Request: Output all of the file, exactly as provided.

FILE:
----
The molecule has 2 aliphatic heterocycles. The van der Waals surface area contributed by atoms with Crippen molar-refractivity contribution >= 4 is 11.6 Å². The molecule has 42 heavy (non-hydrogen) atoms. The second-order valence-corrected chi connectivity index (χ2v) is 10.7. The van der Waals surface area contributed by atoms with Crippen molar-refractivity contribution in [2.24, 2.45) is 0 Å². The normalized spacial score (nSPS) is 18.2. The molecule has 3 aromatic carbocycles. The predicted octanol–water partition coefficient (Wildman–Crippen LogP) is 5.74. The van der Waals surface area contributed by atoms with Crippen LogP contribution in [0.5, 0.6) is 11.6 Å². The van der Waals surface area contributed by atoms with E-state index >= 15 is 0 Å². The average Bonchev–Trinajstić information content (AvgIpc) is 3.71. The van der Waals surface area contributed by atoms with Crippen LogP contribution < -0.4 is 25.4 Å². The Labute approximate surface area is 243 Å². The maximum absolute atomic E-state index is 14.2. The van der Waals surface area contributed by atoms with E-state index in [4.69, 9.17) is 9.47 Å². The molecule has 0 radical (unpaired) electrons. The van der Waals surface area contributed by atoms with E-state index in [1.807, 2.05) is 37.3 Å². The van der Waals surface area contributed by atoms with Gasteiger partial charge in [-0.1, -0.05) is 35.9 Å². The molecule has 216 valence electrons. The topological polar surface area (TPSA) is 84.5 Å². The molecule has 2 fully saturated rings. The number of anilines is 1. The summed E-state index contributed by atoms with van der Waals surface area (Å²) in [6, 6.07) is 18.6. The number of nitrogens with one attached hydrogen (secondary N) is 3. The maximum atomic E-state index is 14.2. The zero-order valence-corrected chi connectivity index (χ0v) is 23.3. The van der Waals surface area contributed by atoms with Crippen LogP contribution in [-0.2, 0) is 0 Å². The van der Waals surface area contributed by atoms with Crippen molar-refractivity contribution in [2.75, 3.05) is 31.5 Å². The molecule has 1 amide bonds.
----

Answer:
The molecule has 2 aliphatic heterocycles. The van der Waals surface area contributed by atoms with Crippen molar-refractivity contribution >= 4 is 11.6 Å². The molecule has 42 heavy (non-hydrogen) atoms. The second-order valence-corrected chi connectivity index (χ2v) is 10.7. The van der Waals surface area contributed by atoms with Crippen molar-refractivity contribution in [2.24, 2.45) is 0 Å². The normalized spacial score (nSPS) is 18.2. The molecule has 3 aromatic carbocycles. The predicted octanol–water partition coefficient (Wildman–Crippen LogP) is 5.74. The van der Waals surface area contributed by atoms with Crippen LogP contribution in [0.5, 0.6) is 11.6 Å². The van der Waals surface area contributed by atoms with E-state index >= 15 is 0 Å². The average Bonchev–Trinajstić information content (AvgIpc) is 3.71. The van der Waals surface area contributed by atoms with Crippen LogP contribution < -0.4 is 25.4 Å². The Labute approximate surface area is 243 Å². The maximum absolute atomic E-state index is 14.2. The van der Waals surface area contributed by atoms with E-state index in [4.69, 9.17) is 9.47 Å². The molecule has 0 radical (unpaired) electrons. The van der Waals surface area contributed by atoms with E-state index in [1.807, 2.05) is 37.3 Å². The van der Waals surface area contributed by atoms with Gasteiger partial charge in [-0.1, -0.05) is 35.9 Å². The molecule has 216 valence electrons. The topological polar surface area (TPSA) is 84.5 Å². The molecule has 2 fully saturated rings. The number of anilines is 1. The summed E-state index contributed by atoms with van der Waals surface area (Å²) in [6, 6.07) is 18.6. The number of nitrogens with one attached hydrogen (secondary N) is 3. The maximum atomic E-state index is 14.2. The zero-order valence-corrected chi connectivity index (χ0v) is 23.3. The van der Waals surface area contributed by atoms with Crippen LogP contribution in [-0.2, 0) is 0 Å². The van der Waals surface area contributed by atoms with Crippen molar-refractivity contribution in [2.75, 3.05) is 31.5 Å². The molecule has 1 amide bonds.